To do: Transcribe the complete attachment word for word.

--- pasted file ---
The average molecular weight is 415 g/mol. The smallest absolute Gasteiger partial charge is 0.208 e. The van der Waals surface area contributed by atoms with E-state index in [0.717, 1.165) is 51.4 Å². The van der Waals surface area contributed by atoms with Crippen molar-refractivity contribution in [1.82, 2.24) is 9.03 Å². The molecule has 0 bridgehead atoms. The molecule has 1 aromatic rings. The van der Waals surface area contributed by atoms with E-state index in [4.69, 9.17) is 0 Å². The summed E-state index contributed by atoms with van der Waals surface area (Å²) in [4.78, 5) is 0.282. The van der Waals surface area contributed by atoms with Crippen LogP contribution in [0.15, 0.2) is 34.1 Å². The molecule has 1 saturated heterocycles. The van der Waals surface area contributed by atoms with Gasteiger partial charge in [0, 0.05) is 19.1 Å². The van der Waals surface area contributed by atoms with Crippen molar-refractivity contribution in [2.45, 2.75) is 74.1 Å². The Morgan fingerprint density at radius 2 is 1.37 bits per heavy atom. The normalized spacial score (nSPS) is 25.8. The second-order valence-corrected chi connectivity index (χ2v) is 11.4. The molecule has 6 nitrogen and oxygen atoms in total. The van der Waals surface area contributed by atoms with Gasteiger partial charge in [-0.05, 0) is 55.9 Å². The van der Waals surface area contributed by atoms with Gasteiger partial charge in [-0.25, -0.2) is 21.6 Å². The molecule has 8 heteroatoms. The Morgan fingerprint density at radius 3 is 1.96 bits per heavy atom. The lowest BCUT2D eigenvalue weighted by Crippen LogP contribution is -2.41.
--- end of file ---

The average molecular weight is 415 g/mol. The smallest absolute Gasteiger partial charge is 0.208 e. The van der Waals surface area contributed by atoms with E-state index in [0.717, 1.165) is 51.4 Å². The van der Waals surface area contributed by atoms with Crippen molar-refractivity contribution in [1.82, 2.24) is 9.03 Å². The molecule has 0 bridgehead atoms. The molecule has 1 aromatic rings. The van der Waals surface area contributed by atoms with E-state index in [4.69, 9.17) is 0 Å². The summed E-state index contributed by atoms with van der Waals surface area (Å²) in [4.78, 5) is 0.282. The van der Waals surface area contributed by atoms with Crippen LogP contribution in [0.15, 0.2) is 34.1 Å². The molecule has 1 saturated heterocycles. The van der Waals surface area contributed by atoms with Gasteiger partial charge in [0, 0.05) is 19.1 Å². The van der Waals surface area contributed by atoms with Crippen molar-refractivity contribution in [2.45, 2.75) is 74.1 Å². The Morgan fingerprint density at radius 2 is 1.37 bits per heavy atom. The normalized spacial score (nSPS) is 25.8. The second-order valence-corrected chi connectivity index (χ2v) is 11.4. The molecule has 6 nitrogen and oxygen atoms in total. The van der Waals surface area contributed by atoms with Gasteiger partial charge in [-0.05, 0) is 55.9 Å². The van der Waals surface area contributed by atoms with Gasteiger partial charge in [-0.25, -0.2) is 21.6 Å². The molecule has 8 heteroatoms. The Morgan fingerprint density at radius 3 is 1.96 bits per heavy atom. The lowest BCUT2D eigenvalue weighted by Crippen LogP contribution is -2.41.